Three Border Police officers and a Palestinian rioter were injured Friday afternoon in a clash in the Jabel Mukaber neighborhood in southwest Jerusalem.
Israel Police said that the incident began when Border Police deployed in the East Talpiot area came under a deluge of petrol bombs and stones.
The security forces chased the rioters into the adjacent Jabel Mukaber neighborhood, where they were met by large numbers of young men who had set fire to tires and a garbage dumpster, and who then clashed with the Border Police officers.
The rioters threw a patrol bomb at the Border Police vehicle, wounding the three officers. The police fired into the air and at the rioters who threw the petrol bombs. Three people were arrested.
“During clashes with Border Police and residents of Jabel Mukaber, protesters blocked several streets with burning tires, and garbage dumpsters,” the police statement said.
“A number of fire bombs were hurled at security forces who arrived to disperse protesters. A number of injuries have been reported.”
The force, having dispersed the rioters, then returned to the entrance to Jabel Mukaber, where they were treated by members of the Magen David Adom rescue service. Three police officers were taken with light injuries to Hadassah Ein Kerem Medical Center, and the detainee, who was in moderate condition, was taken to Shaare Zedek hospital.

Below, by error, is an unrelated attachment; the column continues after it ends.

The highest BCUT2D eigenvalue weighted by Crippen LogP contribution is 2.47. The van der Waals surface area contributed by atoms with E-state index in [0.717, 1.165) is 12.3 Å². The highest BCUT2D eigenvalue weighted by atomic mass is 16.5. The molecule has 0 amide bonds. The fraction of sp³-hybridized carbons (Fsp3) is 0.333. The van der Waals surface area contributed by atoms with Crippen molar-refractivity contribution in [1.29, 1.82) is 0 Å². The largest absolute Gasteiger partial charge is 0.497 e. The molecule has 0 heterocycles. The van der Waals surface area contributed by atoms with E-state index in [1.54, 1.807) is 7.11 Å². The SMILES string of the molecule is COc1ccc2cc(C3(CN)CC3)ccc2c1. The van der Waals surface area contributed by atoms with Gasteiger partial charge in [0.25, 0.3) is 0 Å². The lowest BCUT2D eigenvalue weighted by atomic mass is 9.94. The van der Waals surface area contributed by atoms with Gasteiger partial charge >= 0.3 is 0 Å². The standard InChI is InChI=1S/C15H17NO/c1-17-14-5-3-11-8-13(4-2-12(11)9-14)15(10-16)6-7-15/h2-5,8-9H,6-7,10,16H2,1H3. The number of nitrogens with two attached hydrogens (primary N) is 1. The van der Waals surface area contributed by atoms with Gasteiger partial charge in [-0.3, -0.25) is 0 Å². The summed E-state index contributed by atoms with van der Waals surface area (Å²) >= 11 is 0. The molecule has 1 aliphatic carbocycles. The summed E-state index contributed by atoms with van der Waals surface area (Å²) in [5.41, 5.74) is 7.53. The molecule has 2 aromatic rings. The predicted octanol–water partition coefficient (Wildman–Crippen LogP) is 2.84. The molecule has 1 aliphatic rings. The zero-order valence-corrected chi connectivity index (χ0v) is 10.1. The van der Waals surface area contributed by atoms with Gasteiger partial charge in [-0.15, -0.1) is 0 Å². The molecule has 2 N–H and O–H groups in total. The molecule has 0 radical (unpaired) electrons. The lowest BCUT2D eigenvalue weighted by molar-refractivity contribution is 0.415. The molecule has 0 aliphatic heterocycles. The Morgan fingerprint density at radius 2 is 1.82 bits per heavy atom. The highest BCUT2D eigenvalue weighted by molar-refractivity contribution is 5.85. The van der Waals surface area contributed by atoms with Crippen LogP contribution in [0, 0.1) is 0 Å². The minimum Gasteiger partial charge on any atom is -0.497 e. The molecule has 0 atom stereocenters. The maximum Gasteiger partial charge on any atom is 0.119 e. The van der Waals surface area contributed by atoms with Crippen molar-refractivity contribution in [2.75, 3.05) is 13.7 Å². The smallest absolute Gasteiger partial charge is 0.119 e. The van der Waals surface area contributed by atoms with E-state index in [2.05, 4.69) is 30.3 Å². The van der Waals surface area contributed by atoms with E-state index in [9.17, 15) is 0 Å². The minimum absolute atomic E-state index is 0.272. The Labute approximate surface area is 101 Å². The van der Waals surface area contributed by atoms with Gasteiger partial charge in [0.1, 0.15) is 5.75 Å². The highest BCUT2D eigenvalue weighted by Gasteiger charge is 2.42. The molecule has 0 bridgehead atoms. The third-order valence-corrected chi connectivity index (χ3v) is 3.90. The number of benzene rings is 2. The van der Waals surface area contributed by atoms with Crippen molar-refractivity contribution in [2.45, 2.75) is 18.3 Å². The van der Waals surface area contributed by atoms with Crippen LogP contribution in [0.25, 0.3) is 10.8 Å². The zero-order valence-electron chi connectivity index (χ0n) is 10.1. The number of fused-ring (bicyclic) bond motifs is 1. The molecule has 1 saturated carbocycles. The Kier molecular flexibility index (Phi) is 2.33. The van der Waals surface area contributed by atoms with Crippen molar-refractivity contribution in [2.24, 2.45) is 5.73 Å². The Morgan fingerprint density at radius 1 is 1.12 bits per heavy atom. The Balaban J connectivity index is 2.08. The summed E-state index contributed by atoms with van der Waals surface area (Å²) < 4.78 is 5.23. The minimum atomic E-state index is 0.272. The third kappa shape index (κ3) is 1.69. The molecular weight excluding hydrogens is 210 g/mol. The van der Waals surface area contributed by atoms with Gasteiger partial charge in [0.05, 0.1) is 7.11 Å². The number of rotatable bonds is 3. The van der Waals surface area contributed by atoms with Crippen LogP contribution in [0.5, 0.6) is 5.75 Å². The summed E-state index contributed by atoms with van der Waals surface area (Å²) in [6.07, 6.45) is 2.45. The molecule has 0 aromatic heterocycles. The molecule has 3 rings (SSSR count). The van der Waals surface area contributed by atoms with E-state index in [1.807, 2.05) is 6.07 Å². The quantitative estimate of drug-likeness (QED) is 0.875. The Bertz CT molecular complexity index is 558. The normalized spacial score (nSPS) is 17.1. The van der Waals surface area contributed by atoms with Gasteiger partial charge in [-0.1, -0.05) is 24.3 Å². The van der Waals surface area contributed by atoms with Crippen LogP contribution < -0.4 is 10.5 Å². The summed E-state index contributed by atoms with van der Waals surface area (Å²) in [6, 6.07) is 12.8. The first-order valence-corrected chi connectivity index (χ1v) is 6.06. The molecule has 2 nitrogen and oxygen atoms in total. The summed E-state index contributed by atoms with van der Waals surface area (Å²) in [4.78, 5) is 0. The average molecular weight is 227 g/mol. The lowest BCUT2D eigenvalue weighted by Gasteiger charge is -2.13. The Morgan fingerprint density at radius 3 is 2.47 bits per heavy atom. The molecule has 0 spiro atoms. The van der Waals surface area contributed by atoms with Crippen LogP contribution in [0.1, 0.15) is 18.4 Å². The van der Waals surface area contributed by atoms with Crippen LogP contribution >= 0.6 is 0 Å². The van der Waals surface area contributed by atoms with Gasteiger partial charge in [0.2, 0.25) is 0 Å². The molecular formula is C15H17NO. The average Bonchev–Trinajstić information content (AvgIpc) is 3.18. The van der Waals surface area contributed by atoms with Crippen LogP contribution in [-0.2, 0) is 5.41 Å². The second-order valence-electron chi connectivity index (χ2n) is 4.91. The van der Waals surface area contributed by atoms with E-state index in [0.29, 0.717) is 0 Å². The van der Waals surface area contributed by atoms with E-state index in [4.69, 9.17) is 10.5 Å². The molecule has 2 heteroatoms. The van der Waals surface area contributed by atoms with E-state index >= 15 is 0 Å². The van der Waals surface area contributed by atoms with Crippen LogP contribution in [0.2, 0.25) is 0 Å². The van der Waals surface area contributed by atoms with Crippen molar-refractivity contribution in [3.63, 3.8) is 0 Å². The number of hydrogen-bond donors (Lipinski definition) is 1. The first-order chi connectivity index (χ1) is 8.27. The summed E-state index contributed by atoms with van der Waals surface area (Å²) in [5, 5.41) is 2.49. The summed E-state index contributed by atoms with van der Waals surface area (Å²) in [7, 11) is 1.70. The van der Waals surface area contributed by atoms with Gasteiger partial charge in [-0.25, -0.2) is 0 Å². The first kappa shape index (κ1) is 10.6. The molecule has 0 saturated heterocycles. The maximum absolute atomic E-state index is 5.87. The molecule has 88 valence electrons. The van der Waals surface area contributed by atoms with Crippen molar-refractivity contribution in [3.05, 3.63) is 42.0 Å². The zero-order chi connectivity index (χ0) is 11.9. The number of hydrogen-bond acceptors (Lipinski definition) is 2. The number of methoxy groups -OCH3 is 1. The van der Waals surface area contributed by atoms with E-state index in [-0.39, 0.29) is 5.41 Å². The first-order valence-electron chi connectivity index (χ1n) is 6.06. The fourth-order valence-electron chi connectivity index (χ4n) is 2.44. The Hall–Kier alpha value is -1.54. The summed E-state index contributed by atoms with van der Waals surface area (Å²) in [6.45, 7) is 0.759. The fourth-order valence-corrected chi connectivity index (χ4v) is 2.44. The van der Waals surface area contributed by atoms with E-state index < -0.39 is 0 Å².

Magen David Adom said Friday evening that its personnel provided medical care near Jabel Mukaber for four wounded people following the shooting incident. It said the injured included a 25-year-old man who was evacuated to Shaare Zedek with moderate to serious injuries to his lower body and another person with light-to-moderate wounds to the hand.
The clashes took place close to the site where an Israeli man was killed Sunday night when he lost control of his car after it was hit by stones.
In further violence Friday, some 200 Palestinians rioted near the Damascus Gate, having been barred from prayers at the Temple Mount, where Israeli security officials restricted entry to men over 40 and women. Stones were also hurled at security forces in various locations around the city.
Meanwhile, in an unusual move, the Knesset Foreign Affairs and Defense Committee convened an emergency session and okayed the call-up of Border Police reservists.
The UN Security Council late Thursday night expressed “grave concern” over the tensions and urged restraint. The council statement said Muslims at the site “must be allowed to worship in peace, free from violence, threats and provocations.”
It also said that “visitors should be without fear of violence or intimidation.”
Police preparations for violence during Friday prayers came after Thursday and Wednesday offered some respite from three consecutive days of violence near al-Aqsa Mosque from Sunday, the eve of Rosh Hashanah, the Jewish New Year, and until Tuesday when the holiday ended. There were minor incidents in Jerusalem on Thursday, including stones thrown at a bus, which was then set alight.
The violence began Sunday when police, acting on a tip from the Shin Bet security service, raided the mount and found pipe bombs and other improvised weapons, apparently prepared in advance for an organized riot.
AP contributed to this report.